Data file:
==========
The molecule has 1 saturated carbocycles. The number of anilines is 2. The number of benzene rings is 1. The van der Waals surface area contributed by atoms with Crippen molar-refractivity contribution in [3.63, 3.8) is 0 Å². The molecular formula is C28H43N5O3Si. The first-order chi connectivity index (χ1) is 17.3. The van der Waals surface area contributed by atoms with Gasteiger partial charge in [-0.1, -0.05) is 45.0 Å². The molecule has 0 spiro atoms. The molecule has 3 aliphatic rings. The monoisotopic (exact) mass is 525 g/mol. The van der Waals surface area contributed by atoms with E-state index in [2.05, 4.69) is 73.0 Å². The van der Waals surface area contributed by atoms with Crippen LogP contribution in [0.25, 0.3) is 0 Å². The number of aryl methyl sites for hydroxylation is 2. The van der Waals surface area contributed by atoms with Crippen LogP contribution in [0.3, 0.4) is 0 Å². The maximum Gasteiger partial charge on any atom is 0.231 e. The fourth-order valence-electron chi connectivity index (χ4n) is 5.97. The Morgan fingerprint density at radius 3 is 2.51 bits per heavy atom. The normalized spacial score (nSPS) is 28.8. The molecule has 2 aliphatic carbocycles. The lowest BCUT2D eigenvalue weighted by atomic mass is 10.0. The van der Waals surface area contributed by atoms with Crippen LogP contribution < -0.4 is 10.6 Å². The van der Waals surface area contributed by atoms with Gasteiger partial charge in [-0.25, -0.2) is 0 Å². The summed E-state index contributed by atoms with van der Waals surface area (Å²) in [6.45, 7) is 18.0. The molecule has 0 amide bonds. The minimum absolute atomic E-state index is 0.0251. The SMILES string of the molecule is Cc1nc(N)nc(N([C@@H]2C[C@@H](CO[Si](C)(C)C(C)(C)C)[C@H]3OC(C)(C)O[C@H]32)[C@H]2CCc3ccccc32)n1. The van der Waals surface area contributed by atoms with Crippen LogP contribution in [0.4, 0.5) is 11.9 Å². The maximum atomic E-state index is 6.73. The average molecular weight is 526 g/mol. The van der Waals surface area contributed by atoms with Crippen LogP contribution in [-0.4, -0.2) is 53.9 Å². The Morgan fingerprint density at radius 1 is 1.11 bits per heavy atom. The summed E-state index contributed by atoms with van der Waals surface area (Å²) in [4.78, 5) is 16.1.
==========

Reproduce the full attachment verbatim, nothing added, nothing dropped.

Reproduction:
The molecule has 1 saturated carbocycles. The number of anilines is 2. The number of benzene rings is 1. The van der Waals surface area contributed by atoms with Crippen molar-refractivity contribution in [3.63, 3.8) is 0 Å². The molecular formula is C28H43N5O3Si. The first-order chi connectivity index (χ1) is 17.3. The van der Waals surface area contributed by atoms with Gasteiger partial charge in [-0.1, -0.05) is 45.0 Å². The molecule has 0 spiro atoms. The molecule has 3 aliphatic rings. The monoisotopic (exact) mass is 525 g/mol. The van der Waals surface area contributed by atoms with E-state index in [2.05, 4.69) is 73.0 Å². The van der Waals surface area contributed by atoms with Crippen LogP contribution in [0.25, 0.3) is 0 Å². The number of aryl methyl sites for hydroxylation is 2. The van der Waals surface area contributed by atoms with Crippen LogP contribution in [0.3, 0.4) is 0 Å². The maximum Gasteiger partial charge on any atom is 0.231 e. The fourth-order valence-electron chi connectivity index (χ4n) is 5.97. The Morgan fingerprint density at radius 3 is 2.51 bits per heavy atom. The normalized spacial score (nSPS) is 28.8. The molecule has 2 aliphatic carbocycles. The lowest BCUT2D eigenvalue weighted by atomic mass is 10.0. The van der Waals surface area contributed by atoms with Crippen LogP contribution < -0.4 is 10.6 Å². The van der Waals surface area contributed by atoms with Gasteiger partial charge in [-0.25, -0.2) is 0 Å². The summed E-state index contributed by atoms with van der Waals surface area (Å²) in [6.45, 7) is 18.0. The molecule has 0 amide bonds. The minimum absolute atomic E-state index is 0.0251. The SMILES string of the molecule is Cc1nc(N)nc(N([C@@H]2C[C@@H](CO[Si](C)(C)C(C)(C)C)[C@H]3OC(C)(C)O[C@H]32)[C@H]2CCc3ccccc32)n1. The van der Waals surface area contributed by atoms with Crippen LogP contribution in [0.4, 0.5) is 11.9 Å². The maximum atomic E-state index is 6.73. The average molecular weight is 526 g/mol. The van der Waals surface area contributed by atoms with Crippen LogP contribution in [-0.4, -0.2) is 53.9 Å². The Morgan fingerprint density at radius 1 is 1.11 bits per heavy atom. The summed E-state index contributed by atoms with van der Waals surface area (Å²) in [4.78, 5) is 16.1.